Learner driver

Five tips when looking for a first car for a learner driver

It is a nerve-racking experience for any parent when their son or daughter has reached the age of being able to get their learners permit. Every parent’s hope is that they can give their teenager as much supervised experience on the road as possible before they are out there on their own.

From the first drive bunny hopping in the family car through to professional driving lessons as time goes on the learner driver becomes more comfortable with the whole experience of driving.

Logging the required 100 hours of experience is mandatory for getting a probationary licence. It is also advisable to purchase the vehicle that the driver is going to be driving in before they graduate to their p plates. That way then they will have the experience in their own vehicle in all different road and weather conditions.

The last thing that anyone wants is to be stranded at the side of the road with a broken down car, especially young drivers with little experience. It comes down to buying the right vehicle and maintaining that vehicle to avoid this situation.

The big question is:

What is the safest car to buy within budget for a learner driver?

What car should I buy?

  • Know that just because a car has a Safety Certificate it doesn’t mean that the car is the best buy and in pristine condition. A Safety Certificate is an assessment that the vehicle has met the minimum safety standards for being road worthy. For new to the road drivers you definitely want a vehicle that meets the highest possible standard rather than the minimum. It should also be noted that the vehicle may have oil leaks but as long as they are not dripping onto the road surface or the exhaust at the time of inspection the examiner cannot fail the roadworthy. Have someone independently check over the vehicle whether it be a mechanically savvy family member or friend, otherwise engage a professional.
  • Check with the insurance company to see how much it is going to cost to insure the driver with that particular type of vehicle. They do vary and some vehicles can be quite expensive. You will also need to check on your own insurance policies to see how much it is going to cost to put your learner driver on as an additional driver on your family vehicle as well.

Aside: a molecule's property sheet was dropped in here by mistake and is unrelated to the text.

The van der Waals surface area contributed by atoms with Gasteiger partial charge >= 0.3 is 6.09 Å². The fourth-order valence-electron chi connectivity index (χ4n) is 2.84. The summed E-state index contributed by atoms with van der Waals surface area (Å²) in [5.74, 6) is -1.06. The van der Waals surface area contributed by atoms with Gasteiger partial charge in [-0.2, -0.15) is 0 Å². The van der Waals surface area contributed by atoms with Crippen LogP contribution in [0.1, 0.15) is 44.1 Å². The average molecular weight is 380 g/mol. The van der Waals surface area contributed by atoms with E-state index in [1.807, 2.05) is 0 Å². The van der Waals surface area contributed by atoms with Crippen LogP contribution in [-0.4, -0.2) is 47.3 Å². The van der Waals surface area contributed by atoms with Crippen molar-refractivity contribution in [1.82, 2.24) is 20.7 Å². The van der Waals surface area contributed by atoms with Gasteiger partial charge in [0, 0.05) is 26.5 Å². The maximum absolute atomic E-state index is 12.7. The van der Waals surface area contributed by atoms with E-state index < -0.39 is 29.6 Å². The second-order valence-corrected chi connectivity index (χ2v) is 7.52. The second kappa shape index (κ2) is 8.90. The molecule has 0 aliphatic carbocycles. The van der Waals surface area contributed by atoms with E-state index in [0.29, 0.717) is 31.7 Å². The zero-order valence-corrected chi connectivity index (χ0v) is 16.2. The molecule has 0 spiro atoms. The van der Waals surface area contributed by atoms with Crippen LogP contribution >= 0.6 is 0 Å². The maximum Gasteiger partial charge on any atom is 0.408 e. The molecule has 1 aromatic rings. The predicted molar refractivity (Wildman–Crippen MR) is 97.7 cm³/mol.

Pre-Purchase inspections

  • Always get a pre-purchase inspection especially on vehicles that are price attractive to learner drivers. At this time of their lives the last thing that they need is a large bill from the mechanics saying they have brought a lemon that needs extensive repairs under the hood.When buying the vehicle have the learner driver have a drive of the vehicle (if the buyer is okay with it) under supervisor of course. That way then they will be able to pick up if there are any problems with the way the vehicle drives for them. This could be from the seat height, is this adjustable, is the steering wheel in a comfortable position and can this be adjusted? Have a close look at the blind spots in the vehicle as they can be larger in some vehicles more than others.

High Powered Vehicle Restrictions

The vehicles will be referred to as High-Powered Performance vehicles.

High-Powered Vehicles are categorised by the following:

  • Eight or more cylinders
  • A Turbo Charged/Super Charged engine (Excluding Diesel engines)
  • An Engine that produces more than 210KW as per the manufacturers specifications
  • A rotary engine that produces more than 1146CC as per the manufacturers specifications

Any modified engines must have approval. Refer the following act: Section 13 of the Transport Operations (Road Use Management – Vehicle Standards and Safety) Regulation 2010.

There are vehicles that are exempted from these restrictions:

  • Suzuki Cappuccino 2D Cabriolet Turbo 3     657-698cc (1992-1997)

  • Daihatsu Copen L880 2D Convertible Turbo 4 659cc (2003 or later)
  • Smart Fortwo Coupe 2D Turbo 3 698cc (2000 or later)
  • Smart Fortwo Cabriolet 2D Turbo 3 698cc (2000 or later)
Tyre pressure

How to check the tyre pressure

Check the tyre placard for the tyre pressure required for the vehicle. (Which is usually located in the driver’s doorframe, glove box or fuel cap) Show them how to check the pressure of air in the tyres on the vehicle and how frequently they should be checked.

Under bonnet and vehicle maintenance

How to check the engine oil using the dipstick and where to put engine oil when topping up

How to top up the water in the radiator

Where the wiper washer fluid is located for topping up

How to change a tyre

Roadside assistance is always recommended to young drivers especially with the cost of towing and unexpected repairs, that policy can save the driver both time and money.

The main components that are covered in a roadside assistance policy are:

  • Emergency Fuel
  • Battery jumpstart or replacement
  • Towing
  • Lockout – the keys are locked in the vehicle
  • Wheel Changing
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